The cloud for live sports: From blue-sky to real world

Many broadcast experts believe that live sports and news programming have driven much of the broadcast production innovation we see today. The demand for high-quality, low latency video delivered at maximum speed, accelerated ongoing advancements in digital workflows enjoyed by many broadcast sectors.

Now the sheer volume of content – thanks to the wide array of newer digital outlets – in new and more complex formats, is increasing requirements and straining broadcasters’ network capacities and resources. In short, data has never been so large, complex and challenging to transport, store and manage effectively. 

For the past several years, cloud computing has been like a carrot dangling just beyond reach: promising to dramatically improve the transport and management of large amounts of data while streamlining workflows and increasing collaboration but not quite delivering.

The virtually unlimited, on-demand increases in transfer, storage, compute and bandwidth that the cloud could enable, plus the clear cost benefits are undeniable. But the inherent challenges of leveraging the cloud have proven prohibitive.

As contribution broadcasting requires highly secure, high-quality and controllable transport and processing, cloud adoption remained a blue-sky notion and a huge leap for broadcasters. But now, an ultra high-speed transport protocol makes use of the cloud a reality, overcoming the significant technical bottlenecks of the past: transfer performance over the WAN, HTTP throughput within remote infrastructures and the size limitations of cloud object stores chief among them.

The cloud has finally come of age for professional broadcast.

The high-speed transport that provides the backbone for cloud-based digital workflows is based on a proprietary technology entirely different from conventional, TCP-based file transfer modes such as FTP and HTTP, which don’t offer nearly the same speed or protection over long distances.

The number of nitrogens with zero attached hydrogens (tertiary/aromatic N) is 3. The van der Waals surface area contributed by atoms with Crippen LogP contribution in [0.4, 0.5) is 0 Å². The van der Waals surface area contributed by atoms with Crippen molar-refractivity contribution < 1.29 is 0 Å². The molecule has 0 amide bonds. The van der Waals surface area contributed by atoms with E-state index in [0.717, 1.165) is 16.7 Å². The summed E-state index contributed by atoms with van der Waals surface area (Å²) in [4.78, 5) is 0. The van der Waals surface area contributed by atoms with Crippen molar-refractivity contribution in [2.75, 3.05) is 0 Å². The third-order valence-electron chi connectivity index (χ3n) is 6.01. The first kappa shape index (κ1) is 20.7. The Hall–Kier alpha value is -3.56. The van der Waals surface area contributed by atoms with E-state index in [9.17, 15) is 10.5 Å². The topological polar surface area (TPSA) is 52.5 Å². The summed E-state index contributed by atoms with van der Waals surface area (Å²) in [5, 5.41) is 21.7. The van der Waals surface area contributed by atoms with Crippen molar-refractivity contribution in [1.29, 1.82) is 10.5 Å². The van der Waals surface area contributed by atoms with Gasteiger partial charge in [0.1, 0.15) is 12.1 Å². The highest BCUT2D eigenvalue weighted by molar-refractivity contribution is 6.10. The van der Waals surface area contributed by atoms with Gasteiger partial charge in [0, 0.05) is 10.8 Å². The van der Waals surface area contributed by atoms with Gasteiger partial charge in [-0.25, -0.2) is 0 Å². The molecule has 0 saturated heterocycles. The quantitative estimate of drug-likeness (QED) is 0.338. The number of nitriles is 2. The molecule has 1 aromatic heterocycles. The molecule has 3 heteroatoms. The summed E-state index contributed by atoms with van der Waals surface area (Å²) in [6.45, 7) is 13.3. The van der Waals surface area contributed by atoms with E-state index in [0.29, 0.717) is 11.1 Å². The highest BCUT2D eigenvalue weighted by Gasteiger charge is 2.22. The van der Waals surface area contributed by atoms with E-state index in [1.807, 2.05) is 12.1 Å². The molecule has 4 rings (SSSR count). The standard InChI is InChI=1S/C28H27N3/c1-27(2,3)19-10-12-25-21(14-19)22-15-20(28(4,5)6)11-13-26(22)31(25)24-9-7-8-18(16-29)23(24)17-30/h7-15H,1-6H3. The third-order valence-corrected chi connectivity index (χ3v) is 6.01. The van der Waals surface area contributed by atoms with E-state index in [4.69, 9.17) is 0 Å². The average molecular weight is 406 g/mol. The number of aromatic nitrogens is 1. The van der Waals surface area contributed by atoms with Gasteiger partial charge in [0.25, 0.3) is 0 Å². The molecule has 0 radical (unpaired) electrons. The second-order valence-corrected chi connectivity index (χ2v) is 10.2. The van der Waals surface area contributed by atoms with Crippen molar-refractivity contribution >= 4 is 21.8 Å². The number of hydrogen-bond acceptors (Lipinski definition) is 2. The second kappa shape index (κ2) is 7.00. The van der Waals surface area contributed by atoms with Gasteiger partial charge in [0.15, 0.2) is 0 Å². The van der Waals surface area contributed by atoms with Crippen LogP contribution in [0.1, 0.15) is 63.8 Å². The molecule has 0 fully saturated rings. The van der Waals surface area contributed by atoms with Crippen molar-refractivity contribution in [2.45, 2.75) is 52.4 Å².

With this transport technology and integrated cloud-enabled software, it’s possible to move, distribute, synchronise and exchange big data, from any source to any destination. Organisations can transfer files of any size to and from cloud platforms – such as Amazon Web Services (AWS) and Microsoft Azure – at full line speed and independent of distance and network conditions.

With digital supply chains now spanning the globe and the complexity associated with transferring ever-larger file sizes over longer distances increasing exponentially, digital media companies, particularly in sports and news, are taking notice.  

Use of the cloud also eliminates the risk of upfront IT investments and the often enormous resources required to deploy traditional data centres. Cloud models also enable companies to pay only for the capacity they use, allowing the ability to scale out and back as required.

This flexibility is critical to the nature of broadcasters in particular, where bursts of activity and big data transport and production from far-flung locations can be the norm rather than the exception.

A universally accessible cloud-based platform to manage, transport and distribute HD video content provides improvements across workflows, from transport and ingest all the way through Electronic News Gathering (ENG). Cloud infrastructures also eliminate the need for sophisticated IT infrastructures and costly hardware, especially in cases of short-duration events and periodic spikes in activity that can be difficult to predict.

UEFA turns to the cloud for Euro2012

UEFA recognised that the cloud could be instrumental in supporting its end-to-end supply of Euro2012 match video content to international broadcasters. A process that would speed availability of original content and empower those who needed access to view, select and receive specific content required selecting the right provider. Once in hand, UEFA was convinced that outcome would be all gain and virtually no risk.

In fact, a complex content delivery workflow was shrouded in an easily deployed and easily operated system. The process relied on integrated software from start to finish, including on-premise software deployments to power contribution, file-based workflow orchestration and overall management.